The reason CO2 is constantly increasing for us is because when trees evolved there was nothing that could consume them, there weren’t even any bacteria that were adapted to eating the dead trees. So they did not decay. They were left in the earth for millions of years under pressure and that’s where fossil fuels come from. All that CO2 that was abosrbed by those trees was never released back out into the atmosphere. Now that we are burning them, that is exactly what is happening. And since bacteria and animals have evolved to beable to eat trees, we’re never going to have all that CO2 packed away buried in the Earth again.

  10. Hi Nick,

    Thank you for your thoughtful comment. The primary gas of concern associated with ruminant belching is actually methane, not CO2.

    I’m not entirely sure i follow your other points about CO2. By “zero-sum equation” are you suggesting that the carbon cycle keeps atmospheric CO2 levels in balance?

  11. Pingback: How Cow Farts Are Killing The Earth

  12. Posted by Mark Shoalts

    I haven’t looked at 2010 when you originally posted this but the cattle numbers that you quote are about double what there actually are in North America today; obviously this has a huge impact on your assumptions. It is unfortunate that you don’t understand Nick’s comments. That puts another dent in your authority for speaking on the subject. Carbon in plants oxidizes at different rates depending upon the mechanism at play, but the net result is the same. A rotting tree is the same as a burning tree, except for the time period. A grazed prairie, burned prairie, or composted prairie is the same thing. This is not to say that we are not without influence and are not doing terrible things to our planet, it’s to say that facile arguments do more damage than good to the cause of educating people about living responsibly.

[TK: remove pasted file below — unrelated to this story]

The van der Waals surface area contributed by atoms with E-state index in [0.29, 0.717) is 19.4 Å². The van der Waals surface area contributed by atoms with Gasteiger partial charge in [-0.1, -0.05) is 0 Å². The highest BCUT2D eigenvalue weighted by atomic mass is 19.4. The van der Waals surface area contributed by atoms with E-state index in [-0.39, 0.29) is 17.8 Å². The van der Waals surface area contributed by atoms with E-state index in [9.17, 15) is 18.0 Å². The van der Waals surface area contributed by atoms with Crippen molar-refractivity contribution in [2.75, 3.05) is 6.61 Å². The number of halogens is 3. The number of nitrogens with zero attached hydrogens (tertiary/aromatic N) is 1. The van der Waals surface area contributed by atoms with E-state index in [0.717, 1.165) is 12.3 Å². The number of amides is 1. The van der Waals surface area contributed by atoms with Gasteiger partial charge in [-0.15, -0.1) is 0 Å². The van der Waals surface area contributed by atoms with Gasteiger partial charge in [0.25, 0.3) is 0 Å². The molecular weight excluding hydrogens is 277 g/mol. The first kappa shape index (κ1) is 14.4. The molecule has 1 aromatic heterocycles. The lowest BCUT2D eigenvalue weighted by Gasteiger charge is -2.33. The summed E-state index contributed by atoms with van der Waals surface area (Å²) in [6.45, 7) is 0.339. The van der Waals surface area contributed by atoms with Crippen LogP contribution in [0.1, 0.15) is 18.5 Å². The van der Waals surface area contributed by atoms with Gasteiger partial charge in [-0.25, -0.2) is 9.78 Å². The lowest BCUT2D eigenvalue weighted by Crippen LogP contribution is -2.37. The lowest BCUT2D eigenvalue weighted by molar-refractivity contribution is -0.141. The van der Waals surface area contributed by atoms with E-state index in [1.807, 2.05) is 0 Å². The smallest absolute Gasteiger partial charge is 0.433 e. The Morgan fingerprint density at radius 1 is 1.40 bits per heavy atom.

13. After reading how polluted much of CA is, I’m not as comfortable buying food grown there! Not to mention the hormone disrupter in Roundup. Something is wrong and Medicare is horrible insurance who won’t cover costs of diagnosis for over a decade. I want to go back to work and can’t! Waste of a college degree and it’s really annoying. I think I have to switch to all organic foods, even though I can’t afford it. Try to buy free range and the rare times I eat meat, make sure it’s raised properly and without antibiotics. The overuse of them has already put us at the brink of another Dark Ages if the Pharm industry doesn’t find new ones soon! Stay out of hospitals unless you are dying.

  14. Oh and I’d to add that all these fires being set in Canada on purpose, as well as Indonesian and Tasmania, is causing a lot of the soot in the air to land on the Greenland ice sheet and is turning it darker, and therefore absorbing more warmth and accelerating melt. Waters are already rising and noticeable on islands. I wish people and the world wake up and stop this from happening. I thought Canadians were supposed to be environmentally very conscious, yet it’s their tar sands that have led to so much destruction. Shut that crap down! Stop pipelines! We ALL must demand that it’s time for wind, solar, wave, tidal, etc. to replace fossil fuels.

  15. People forget that we humans also poop and produce methane. Watch the docu by VICE- You Don’t Know Sh*t. Very interesting and I wondered how much methane HUMANS are putting into the air.

  16. Posted by Jerry Brosius

    Not sure where you are getting your numbers but I get 60 million bison before 1600?

  17. Think it is closer to 60 million bison…and add other ruminant animal population, I am pretty sure you would reach that 100 million mark. I think you should check on what the lack of all our grasslands and how that grazing actually helped the environment. Now we have feed lots and our grasslands are rapidly disappearing

Leave a Comment

Your email address will not be published. Required fields are marked *

*